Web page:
"It was freezing cold," Mary Tyler Moore, who died yesterday at the age of 80, once told WHYY's Fresh Air of filming the iconic opening sequence to her beloved Mary Tyler Moore Show. "It was in Minneapolis in January, I think."
Harrowing words to those who know the feeling, the frozen skin, of Minneapolis in January — those like Bob Mould, guitarist and singer of the seminal and equally (to some) looming Hüsker Dü.
Mould, drummer Grant Hart and bassist Greg Norton covered "Love Is All Around," the The Mary Tyler Moore Show's opening song — originally written and recorded by former Buddy Holly collaborator Sonny Curtis — in their singular, serrated and foundationally "alternative" sound.
"The original version was recorded in earnest," Bob Mould wrote to NPR Music in the wake of Moore's death. "It's a great song, and it was a nice tribute to the band's home town." Mould says the song now serves him well as an "uplifting" encore during solo sets. "People always respond well when I play it."
Hüsker Dü also spoofed the opening sequence itself, trying "to mimic the shots as best we could," vamping along the Nicollet Mall, where a statue of Moore throwing her cap in the air, with liberating abandon — the sequence's closing shot — was placed for many years. (It was removed, temporarily, in 2015.)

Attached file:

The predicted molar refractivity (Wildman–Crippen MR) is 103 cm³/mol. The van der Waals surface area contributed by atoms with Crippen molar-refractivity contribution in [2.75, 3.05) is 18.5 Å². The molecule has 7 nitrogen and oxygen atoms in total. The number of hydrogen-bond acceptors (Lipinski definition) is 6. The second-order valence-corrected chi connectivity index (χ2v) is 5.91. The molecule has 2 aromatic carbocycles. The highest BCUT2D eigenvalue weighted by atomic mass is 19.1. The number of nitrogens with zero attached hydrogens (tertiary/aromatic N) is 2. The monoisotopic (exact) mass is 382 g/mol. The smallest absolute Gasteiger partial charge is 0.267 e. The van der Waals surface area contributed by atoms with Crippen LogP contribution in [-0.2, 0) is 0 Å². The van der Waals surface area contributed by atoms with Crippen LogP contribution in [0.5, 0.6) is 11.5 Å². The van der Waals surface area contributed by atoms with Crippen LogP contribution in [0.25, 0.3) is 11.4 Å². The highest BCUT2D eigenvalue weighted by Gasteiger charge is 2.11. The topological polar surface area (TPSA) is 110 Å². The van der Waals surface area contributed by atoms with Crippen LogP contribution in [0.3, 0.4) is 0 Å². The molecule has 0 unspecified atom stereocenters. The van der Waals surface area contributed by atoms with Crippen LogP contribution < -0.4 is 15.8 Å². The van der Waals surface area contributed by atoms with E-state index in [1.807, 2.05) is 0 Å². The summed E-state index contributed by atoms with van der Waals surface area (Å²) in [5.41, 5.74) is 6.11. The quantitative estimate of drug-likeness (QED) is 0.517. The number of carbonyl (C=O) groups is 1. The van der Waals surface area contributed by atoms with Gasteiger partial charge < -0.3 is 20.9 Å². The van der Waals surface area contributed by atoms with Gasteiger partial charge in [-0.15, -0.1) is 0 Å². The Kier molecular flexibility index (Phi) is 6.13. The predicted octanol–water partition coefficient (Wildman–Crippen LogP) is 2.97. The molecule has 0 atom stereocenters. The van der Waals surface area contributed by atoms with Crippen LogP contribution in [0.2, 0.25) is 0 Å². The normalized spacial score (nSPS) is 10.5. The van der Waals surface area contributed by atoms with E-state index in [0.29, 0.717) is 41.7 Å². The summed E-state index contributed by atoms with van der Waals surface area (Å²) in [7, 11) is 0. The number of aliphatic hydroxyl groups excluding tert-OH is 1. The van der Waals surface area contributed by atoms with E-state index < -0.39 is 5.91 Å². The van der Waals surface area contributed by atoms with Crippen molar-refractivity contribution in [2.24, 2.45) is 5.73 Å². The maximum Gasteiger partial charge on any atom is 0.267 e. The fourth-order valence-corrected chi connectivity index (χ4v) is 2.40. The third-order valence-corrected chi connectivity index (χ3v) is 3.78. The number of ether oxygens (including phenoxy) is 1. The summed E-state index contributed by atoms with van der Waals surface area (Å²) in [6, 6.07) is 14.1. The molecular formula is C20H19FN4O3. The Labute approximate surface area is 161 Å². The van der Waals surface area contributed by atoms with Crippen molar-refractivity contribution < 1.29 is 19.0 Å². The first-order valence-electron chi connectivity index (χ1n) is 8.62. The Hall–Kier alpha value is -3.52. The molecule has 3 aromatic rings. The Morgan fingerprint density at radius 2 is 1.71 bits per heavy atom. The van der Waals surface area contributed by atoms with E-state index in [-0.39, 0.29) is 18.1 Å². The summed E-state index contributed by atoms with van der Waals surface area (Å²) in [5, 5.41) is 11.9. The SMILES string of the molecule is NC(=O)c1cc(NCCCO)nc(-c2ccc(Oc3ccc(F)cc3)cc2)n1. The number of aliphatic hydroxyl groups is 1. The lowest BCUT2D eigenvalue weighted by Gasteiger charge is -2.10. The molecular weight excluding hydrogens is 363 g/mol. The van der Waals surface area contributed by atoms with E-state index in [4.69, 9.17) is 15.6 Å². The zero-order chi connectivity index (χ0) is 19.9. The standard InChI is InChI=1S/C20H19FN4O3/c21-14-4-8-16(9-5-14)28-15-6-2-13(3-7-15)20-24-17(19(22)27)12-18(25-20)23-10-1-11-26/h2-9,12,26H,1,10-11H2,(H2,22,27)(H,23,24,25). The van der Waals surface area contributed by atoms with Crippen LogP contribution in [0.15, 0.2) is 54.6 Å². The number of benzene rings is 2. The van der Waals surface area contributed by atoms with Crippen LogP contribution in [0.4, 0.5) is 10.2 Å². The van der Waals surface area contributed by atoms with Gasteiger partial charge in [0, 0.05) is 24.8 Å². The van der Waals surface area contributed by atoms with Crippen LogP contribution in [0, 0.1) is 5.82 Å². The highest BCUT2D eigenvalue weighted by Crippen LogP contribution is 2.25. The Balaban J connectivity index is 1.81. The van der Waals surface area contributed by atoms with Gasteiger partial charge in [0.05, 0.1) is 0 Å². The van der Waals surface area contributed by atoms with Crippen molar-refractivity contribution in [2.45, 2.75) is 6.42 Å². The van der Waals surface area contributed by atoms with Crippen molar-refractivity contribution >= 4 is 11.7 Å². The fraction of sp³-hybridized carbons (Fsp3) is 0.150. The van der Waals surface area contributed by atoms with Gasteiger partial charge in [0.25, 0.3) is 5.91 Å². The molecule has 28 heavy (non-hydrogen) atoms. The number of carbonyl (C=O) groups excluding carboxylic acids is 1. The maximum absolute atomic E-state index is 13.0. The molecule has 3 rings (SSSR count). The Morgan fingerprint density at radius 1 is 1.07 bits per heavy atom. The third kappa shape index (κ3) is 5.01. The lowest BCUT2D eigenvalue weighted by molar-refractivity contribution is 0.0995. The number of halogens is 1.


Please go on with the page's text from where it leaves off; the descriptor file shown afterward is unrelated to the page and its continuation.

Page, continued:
The band formed in the Minneapolis-St. Paul area in 1979; Mould, who's helmed Sugar and issued plenty of solo work since the band's breakup a decade later, has lived in San Francisco since 2009.
A rep for Merge Records, Mould's current label home, says he performed the song this past November in North Carolina just after the presidential election — and immediately following an expletive-filled, Reagan-themed lament of significant emotional verve.
Hüsker Dü's clip, much like Moore's character in her show and the population of Minneapolis more generally, is scrappy, charming and progressive.
"All good art is political. Great art is political and entertaining," writes Mould. "Let's hope her legacy will live on, especially in these oppressive days."